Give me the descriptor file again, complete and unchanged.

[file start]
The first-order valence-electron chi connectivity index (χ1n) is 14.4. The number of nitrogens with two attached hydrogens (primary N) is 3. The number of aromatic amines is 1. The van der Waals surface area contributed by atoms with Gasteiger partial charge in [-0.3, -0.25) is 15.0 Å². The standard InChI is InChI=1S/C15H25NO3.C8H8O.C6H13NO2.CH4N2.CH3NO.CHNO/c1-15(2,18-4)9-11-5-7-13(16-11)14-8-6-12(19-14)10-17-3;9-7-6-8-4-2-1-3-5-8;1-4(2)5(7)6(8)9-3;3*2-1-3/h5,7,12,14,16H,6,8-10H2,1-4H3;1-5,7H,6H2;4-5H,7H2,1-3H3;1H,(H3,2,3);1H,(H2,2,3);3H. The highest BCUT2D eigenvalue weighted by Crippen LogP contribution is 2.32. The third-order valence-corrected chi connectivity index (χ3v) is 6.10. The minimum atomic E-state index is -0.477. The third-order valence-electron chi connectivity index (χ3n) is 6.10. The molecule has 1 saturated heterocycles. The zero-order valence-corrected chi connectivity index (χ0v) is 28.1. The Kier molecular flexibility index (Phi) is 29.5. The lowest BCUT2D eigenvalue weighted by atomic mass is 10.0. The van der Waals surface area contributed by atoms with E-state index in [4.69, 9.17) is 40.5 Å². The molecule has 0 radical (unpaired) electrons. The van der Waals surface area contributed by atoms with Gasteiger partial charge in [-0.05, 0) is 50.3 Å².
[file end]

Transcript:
The first-order valence-electron chi connectivity index (χ1n) is 14.4. The number of nitrogens with two attached hydrogens (primary N) is 3. The number of aromatic amines is 1. The van der Waals surface area contributed by atoms with Gasteiger partial charge in [-0.3, -0.25) is 15.0 Å². The standard InChI is InChI=1S/C15H25NO3.C8H8O.C6H13NO2.CH4N2.CH3NO.CHNO/c1-15(2,18-4)9-11-5-7-13(16-11)14-8-6-12(19-14)10-17-3;9-7-6-8-4-2-1-3-5-8;1-4(2)5(7)6(8)9-3;3*2-1-3/h5,7,12,14,16H,6,8-10H2,1-4H3;1-5,7H,6H2;4-5H,7H2,1-3H3;1H,(H3,2,3);1H,(H2,2,3);3H. The highest BCUT2D eigenvalue weighted by Crippen LogP contribution is 2.32. The third-order valence-corrected chi connectivity index (χ3v) is 6.10. The minimum atomic E-state index is -0.477. The third-order valence-electron chi connectivity index (χ3n) is 6.10. The molecule has 1 saturated heterocycles. The zero-order valence-corrected chi connectivity index (χ0v) is 28.1. The Kier molecular flexibility index (Phi) is 29.5. The lowest BCUT2D eigenvalue weighted by atomic mass is 10.0. The van der Waals surface area contributed by atoms with E-state index in [4.69, 9.17) is 40.5 Å². The molecule has 0 radical (unpaired) electrons. The van der Waals surface area contributed by atoms with Gasteiger partial charge in [-0.05, 0) is 50.3 Å².